LUBBOCK, TX - Hurricane Harvey left a lasting impact on South Texas and affected the cotton industry in the state right before harvest time. The prices of cotton were most affected by Hurricane Harvey. Cotton growers on the South Plains said it's hard to plan for the harvest and future seasons when the prices keep changing.
"We had an opportunity last week with prices going up because of Harvey and hopefully a farmer took advantage of that and locked in some of those prices," said cotton farmer, Jeremy Brown.
Cotton prices jumped after the condition of the cotton crop in south Texas was unknown after Hurricane Harvey. But most cotton in the south either survived or was already harvested. Prices already lowered back to normal levels so few farmers on the South Plains were able to take advantage of those higher prices.
"The run up in price we saw is pretty temporary, so the opportunity to contract was pretty narrow," said a TTU Department of Agriculture and Applied Economics professor, Dr. Darren Hudson. "My guess is that a lot of producers didn't have an opportunity to take advantage of that."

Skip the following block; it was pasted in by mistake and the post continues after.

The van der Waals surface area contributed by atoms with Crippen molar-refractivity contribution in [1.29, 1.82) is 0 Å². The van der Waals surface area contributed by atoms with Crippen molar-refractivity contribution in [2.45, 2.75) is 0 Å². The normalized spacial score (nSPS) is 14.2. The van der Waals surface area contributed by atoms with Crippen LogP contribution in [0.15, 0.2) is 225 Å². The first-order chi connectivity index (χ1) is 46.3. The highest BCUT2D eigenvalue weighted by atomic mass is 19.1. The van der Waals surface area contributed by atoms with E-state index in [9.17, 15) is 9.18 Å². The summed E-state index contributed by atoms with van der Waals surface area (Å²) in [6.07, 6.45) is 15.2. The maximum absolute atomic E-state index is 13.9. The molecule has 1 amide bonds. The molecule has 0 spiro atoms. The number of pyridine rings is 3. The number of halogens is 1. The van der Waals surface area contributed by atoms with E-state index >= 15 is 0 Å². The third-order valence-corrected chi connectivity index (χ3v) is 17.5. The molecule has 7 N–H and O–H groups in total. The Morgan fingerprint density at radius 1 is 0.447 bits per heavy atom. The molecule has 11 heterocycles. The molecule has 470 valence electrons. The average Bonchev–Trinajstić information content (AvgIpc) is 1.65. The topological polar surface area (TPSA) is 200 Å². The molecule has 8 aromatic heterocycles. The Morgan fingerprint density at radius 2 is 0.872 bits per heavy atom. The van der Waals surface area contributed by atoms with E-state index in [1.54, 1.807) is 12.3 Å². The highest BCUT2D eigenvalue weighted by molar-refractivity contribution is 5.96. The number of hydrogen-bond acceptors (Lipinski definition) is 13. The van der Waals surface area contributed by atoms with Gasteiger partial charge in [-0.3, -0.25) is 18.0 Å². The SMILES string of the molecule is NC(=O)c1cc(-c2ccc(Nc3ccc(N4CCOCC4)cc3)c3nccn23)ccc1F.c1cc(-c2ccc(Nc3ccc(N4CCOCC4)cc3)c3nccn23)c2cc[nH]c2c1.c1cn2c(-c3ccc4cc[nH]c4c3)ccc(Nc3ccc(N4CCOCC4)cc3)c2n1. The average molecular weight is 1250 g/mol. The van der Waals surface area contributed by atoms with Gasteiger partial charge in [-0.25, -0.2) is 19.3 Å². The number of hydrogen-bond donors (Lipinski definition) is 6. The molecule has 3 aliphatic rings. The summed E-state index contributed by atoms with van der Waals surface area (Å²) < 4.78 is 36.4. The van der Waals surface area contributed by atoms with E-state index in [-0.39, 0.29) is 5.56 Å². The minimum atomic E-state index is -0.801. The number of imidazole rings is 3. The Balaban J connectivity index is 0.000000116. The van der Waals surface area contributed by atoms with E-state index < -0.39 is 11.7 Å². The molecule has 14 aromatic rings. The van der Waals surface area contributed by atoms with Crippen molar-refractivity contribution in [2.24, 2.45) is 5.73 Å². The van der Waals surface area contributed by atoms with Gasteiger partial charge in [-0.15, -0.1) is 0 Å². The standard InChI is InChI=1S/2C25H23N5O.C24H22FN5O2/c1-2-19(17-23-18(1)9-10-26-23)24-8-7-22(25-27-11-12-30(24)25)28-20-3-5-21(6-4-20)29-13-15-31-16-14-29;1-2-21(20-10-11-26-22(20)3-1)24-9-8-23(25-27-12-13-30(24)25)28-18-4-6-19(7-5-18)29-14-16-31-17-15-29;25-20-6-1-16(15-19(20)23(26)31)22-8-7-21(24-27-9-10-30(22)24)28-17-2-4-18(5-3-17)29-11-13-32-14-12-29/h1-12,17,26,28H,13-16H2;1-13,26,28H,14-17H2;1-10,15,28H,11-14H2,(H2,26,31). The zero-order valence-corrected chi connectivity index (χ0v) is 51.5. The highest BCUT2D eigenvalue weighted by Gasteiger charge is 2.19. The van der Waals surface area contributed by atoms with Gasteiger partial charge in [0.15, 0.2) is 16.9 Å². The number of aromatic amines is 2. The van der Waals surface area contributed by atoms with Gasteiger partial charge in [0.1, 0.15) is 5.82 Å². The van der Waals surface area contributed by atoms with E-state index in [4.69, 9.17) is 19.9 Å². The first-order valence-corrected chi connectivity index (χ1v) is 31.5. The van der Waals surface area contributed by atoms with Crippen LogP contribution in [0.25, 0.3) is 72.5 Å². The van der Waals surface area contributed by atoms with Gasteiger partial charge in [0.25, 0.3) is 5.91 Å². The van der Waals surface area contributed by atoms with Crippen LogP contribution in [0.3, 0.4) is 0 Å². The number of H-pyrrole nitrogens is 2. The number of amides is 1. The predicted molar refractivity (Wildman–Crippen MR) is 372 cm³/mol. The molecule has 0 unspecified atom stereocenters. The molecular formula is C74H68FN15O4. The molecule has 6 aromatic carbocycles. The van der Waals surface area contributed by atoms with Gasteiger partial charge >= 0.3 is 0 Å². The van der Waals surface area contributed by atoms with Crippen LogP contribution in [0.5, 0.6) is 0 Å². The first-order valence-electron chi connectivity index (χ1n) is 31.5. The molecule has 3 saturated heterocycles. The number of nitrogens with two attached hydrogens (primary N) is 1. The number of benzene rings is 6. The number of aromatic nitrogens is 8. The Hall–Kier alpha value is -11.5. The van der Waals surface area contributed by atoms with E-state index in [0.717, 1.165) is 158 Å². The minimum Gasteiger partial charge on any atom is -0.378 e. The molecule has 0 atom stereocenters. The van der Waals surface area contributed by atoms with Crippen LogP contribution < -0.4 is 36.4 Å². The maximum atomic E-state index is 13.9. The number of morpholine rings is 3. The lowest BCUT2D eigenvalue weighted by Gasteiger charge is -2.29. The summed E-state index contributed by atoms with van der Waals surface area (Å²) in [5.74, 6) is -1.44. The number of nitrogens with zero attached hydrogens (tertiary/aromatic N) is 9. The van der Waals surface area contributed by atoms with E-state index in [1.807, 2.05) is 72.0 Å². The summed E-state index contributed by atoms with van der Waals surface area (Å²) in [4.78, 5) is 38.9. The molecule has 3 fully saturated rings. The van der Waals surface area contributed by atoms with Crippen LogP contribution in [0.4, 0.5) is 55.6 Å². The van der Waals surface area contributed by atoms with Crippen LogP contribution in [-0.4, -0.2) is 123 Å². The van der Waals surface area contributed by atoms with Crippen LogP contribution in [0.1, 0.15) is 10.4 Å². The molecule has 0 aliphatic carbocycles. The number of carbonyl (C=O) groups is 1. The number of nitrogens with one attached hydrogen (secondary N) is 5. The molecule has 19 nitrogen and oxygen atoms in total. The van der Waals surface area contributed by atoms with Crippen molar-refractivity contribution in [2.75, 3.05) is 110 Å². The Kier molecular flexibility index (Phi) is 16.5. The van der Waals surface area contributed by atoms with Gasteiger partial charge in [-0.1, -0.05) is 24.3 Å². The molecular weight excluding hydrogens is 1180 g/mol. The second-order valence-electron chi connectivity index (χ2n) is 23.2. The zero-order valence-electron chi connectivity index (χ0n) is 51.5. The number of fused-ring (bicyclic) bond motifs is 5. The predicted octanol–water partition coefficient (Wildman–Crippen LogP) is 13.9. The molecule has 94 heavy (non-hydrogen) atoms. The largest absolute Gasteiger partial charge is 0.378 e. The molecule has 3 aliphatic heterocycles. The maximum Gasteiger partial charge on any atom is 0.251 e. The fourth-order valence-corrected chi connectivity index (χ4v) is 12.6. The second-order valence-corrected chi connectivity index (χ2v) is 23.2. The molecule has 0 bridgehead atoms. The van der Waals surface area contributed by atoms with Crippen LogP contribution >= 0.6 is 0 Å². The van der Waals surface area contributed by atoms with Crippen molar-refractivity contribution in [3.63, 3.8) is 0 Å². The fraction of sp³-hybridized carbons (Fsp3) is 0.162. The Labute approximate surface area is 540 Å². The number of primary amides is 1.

But the real problem is the rapid change in cotton prices, making it harder for cotton growers to plan for future seasons.
"The volatility is problematic from the standpoint that it does affect your planning," said Hudson. "You don't really know where you're going to be and at this time of the year, probably causes some stress because you're worried about that price moving down."
Cotton growers said the most important thing to do right now is focus on the harvest which is expected to bring a good crop.
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